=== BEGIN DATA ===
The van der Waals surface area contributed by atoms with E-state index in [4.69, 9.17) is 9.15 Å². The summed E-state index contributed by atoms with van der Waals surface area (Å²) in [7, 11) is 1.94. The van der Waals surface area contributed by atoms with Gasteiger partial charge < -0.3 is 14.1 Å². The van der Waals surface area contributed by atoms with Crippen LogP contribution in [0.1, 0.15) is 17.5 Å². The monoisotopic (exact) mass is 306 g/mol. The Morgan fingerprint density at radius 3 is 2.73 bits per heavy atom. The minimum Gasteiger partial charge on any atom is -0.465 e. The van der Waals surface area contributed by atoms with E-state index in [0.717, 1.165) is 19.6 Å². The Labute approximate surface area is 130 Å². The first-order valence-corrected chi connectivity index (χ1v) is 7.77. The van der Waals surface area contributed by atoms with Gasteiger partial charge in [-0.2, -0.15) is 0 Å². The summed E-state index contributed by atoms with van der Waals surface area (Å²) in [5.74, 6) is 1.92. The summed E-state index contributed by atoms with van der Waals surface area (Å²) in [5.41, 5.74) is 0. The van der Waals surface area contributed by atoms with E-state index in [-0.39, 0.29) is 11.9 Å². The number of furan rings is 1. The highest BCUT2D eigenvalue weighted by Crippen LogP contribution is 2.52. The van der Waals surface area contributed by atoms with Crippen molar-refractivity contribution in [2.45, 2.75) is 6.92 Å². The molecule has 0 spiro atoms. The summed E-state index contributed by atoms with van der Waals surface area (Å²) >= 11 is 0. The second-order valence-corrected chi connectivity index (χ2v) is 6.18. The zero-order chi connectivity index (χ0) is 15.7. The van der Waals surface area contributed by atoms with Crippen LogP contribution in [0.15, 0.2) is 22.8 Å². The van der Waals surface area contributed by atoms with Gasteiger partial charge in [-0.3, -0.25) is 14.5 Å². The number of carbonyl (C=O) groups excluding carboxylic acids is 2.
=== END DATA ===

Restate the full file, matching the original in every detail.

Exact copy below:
The van der Waals surface area contributed by atoms with E-state index in [4.69, 9.17) is 9.15 Å². The summed E-state index contributed by atoms with van der Waals surface area (Å²) in [7, 11) is 1.94. The van der Waals surface area contributed by atoms with Gasteiger partial charge < -0.3 is 14.1 Å². The van der Waals surface area contributed by atoms with Crippen LogP contribution in [0.1, 0.15) is 17.5 Å². The monoisotopic (exact) mass is 306 g/mol. The Morgan fingerprint density at radius 3 is 2.73 bits per heavy atom. The minimum Gasteiger partial charge on any atom is -0.465 e. The van der Waals surface area contributed by atoms with E-state index in [0.717, 1.165) is 19.6 Å². The Labute approximate surface area is 130 Å². The first-order valence-corrected chi connectivity index (χ1v) is 7.77. The van der Waals surface area contributed by atoms with Gasteiger partial charge in [-0.2, -0.15) is 0 Å². The summed E-state index contributed by atoms with van der Waals surface area (Å²) in [5.74, 6) is 1.92. The summed E-state index contributed by atoms with van der Waals surface area (Å²) in [5.41, 5.74) is 0. The van der Waals surface area contributed by atoms with E-state index in [-0.39, 0.29) is 11.9 Å². The number of furan rings is 1. The highest BCUT2D eigenvalue weighted by Crippen LogP contribution is 2.52. The van der Waals surface area contributed by atoms with Crippen molar-refractivity contribution in [2.45, 2.75) is 6.92 Å². The molecule has 0 spiro atoms. The summed E-state index contributed by atoms with van der Waals surface area (Å²) >= 11 is 0. The second-order valence-corrected chi connectivity index (χ2v) is 6.18. The zero-order chi connectivity index (χ0) is 15.7. The van der Waals surface area contributed by atoms with Crippen LogP contribution in [0.15, 0.2) is 22.8 Å². The van der Waals surface area contributed by atoms with Gasteiger partial charge in [-0.3, -0.25) is 14.5 Å². The number of carbonyl (C=O) groups excluding carboxylic acids is 2.